Firedooring Is The Frustrating Dating Trend Ruining Relationships

Dating can be full of frustrating interactions and confusing mixed signals. However, knowing that you're not alone — and having a word to describe what you're going through — can take the sting out of the situation. One example is firedooring, a term that first made an appearance on Urban Dictionary in 2017. Fast forward a few years, and it continues to be a dating technique used to maintain toxic, one-sided relationships.

In a Metro article that helped popularize the concept, firedooring is defined as access to a relationship that is only granted by one person. When they're not available, the chance to interact or further the relationship flies out the window. For example, they might ignore you when you message them, but when they initiate the conversation, they're suddenly warm and interested. Or if you suggest hanging out, they blow you off yet make themselves available if the meet-up was their idea.

Firedooring can create an unhealthy, lopsided relationship dynamic, yet it's subtle enough that you may not realize it's happening. It can even occur in long-term relationships where affection and emotional availability are offered freely by one partner but not by the other.

Why firedooring is so damaging to relationships

If you're realizing you've been burned by firedooring, know that the pain and frustration you might be feeling are totally valid. As marriage and family therapist Holly Brown wrote on PsychCentral, emotional withholding — where a person ignores or serves up the silent treatment to their partner — can be a way of securing control and power in a relationship. When you're on the receiving end of this treatment, you may feel like you have to prove your worth to the other person.

Coach and author Benjamin Daly offered a similar take in a TikTok video on hot-and-cold partners. In the clip, he explains that their behavior is often due to their ambivalence about the relationship — a painful reality to face if you're deeply invested in someone. "Listen, do not waste your time trying to convince someone of your worth," Daly urged.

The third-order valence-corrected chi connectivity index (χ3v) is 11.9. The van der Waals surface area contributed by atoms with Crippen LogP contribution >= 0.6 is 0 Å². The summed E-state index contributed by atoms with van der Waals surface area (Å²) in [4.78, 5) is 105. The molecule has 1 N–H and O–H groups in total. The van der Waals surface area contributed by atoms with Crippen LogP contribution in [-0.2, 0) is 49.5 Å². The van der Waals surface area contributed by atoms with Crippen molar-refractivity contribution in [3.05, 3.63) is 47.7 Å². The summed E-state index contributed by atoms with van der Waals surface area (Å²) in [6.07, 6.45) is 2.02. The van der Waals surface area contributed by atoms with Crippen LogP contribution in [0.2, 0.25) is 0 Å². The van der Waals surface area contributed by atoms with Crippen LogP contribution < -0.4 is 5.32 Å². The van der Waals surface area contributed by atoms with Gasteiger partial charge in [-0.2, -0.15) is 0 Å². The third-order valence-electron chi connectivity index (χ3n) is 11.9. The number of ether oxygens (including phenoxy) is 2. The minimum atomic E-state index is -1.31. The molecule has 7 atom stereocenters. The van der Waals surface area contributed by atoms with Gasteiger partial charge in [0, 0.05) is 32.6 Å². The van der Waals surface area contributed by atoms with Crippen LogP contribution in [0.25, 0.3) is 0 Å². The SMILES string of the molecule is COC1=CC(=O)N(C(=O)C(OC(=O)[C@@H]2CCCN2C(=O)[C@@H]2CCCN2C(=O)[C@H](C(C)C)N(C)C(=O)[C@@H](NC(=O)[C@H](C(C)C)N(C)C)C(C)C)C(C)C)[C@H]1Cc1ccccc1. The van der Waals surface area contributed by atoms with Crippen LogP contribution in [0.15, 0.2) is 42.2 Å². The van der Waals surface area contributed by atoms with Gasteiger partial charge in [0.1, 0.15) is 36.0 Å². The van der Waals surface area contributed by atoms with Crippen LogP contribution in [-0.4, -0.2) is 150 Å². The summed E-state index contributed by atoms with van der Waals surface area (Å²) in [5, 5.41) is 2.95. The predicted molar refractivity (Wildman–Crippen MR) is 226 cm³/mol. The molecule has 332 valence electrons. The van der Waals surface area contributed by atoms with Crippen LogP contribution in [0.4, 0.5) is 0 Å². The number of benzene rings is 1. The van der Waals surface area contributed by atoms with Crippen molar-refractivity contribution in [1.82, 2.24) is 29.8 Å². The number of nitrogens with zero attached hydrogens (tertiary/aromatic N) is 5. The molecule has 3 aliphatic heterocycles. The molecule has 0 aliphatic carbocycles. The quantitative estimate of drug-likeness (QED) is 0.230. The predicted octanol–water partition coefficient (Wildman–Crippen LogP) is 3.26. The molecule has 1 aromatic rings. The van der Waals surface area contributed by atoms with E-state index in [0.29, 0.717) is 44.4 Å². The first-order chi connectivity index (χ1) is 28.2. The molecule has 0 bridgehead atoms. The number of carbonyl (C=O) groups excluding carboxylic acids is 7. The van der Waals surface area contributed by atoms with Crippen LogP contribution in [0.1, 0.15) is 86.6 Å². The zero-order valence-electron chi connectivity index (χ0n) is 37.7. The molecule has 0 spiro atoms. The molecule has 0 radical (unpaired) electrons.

Then there's the one-sidedness of firedooring. When you constantly make yourself available to someone who only warms up to you when it's convenient for them, your mental health can take a toll. "You can become depressed, anxious, frightened and have poor sleep habits," clinical psychologist Dr. Scott Bea told Cleveland Clinic. "All those things come with any stressor — and relationships can produce lots of stress."

How to escape the firedoor trap

No one deserves to be firedoored by a partner or love interest. Thankfully, once you realize it's happening to you, there are ways to free yourself from the toxic dating trend. Firstly, with any hot-and-cold relationship dynamic, it's important to be direct about what you're experiencing. Next time your partner dials up their interest in you, ask them what changed and why they weren't responsive when you initiated. They may have a reasonable explanation — or they may become cold and defensive, signaling that it's time to walk away from the relationship. As Dr. Scott Bea shared with Cleveland Clinic, "If you make reasonable requests, and your partner is stonewalling or rigid or can't negotiate that path with you, it's going to bring about resentment." And, he adds, ongoing resentment breeds contempt, which often spells the end of a relationship.

It's also a good idea to take stock of the personal tendencies and beliefs that could have made you more susceptible to being firedoored. For instance, you may have an anxious attachment style that makes you more likely to cling to others, even if they only offer sporadic breadcrumbs. Or perhaps you're attracted to people who are emotionally distant. Consider what a healthy partnership can look like and how it differs from firedooring. Then, take the metaphorical fire exit in your dysfunctional relationship and leave the destructive blaze behind you.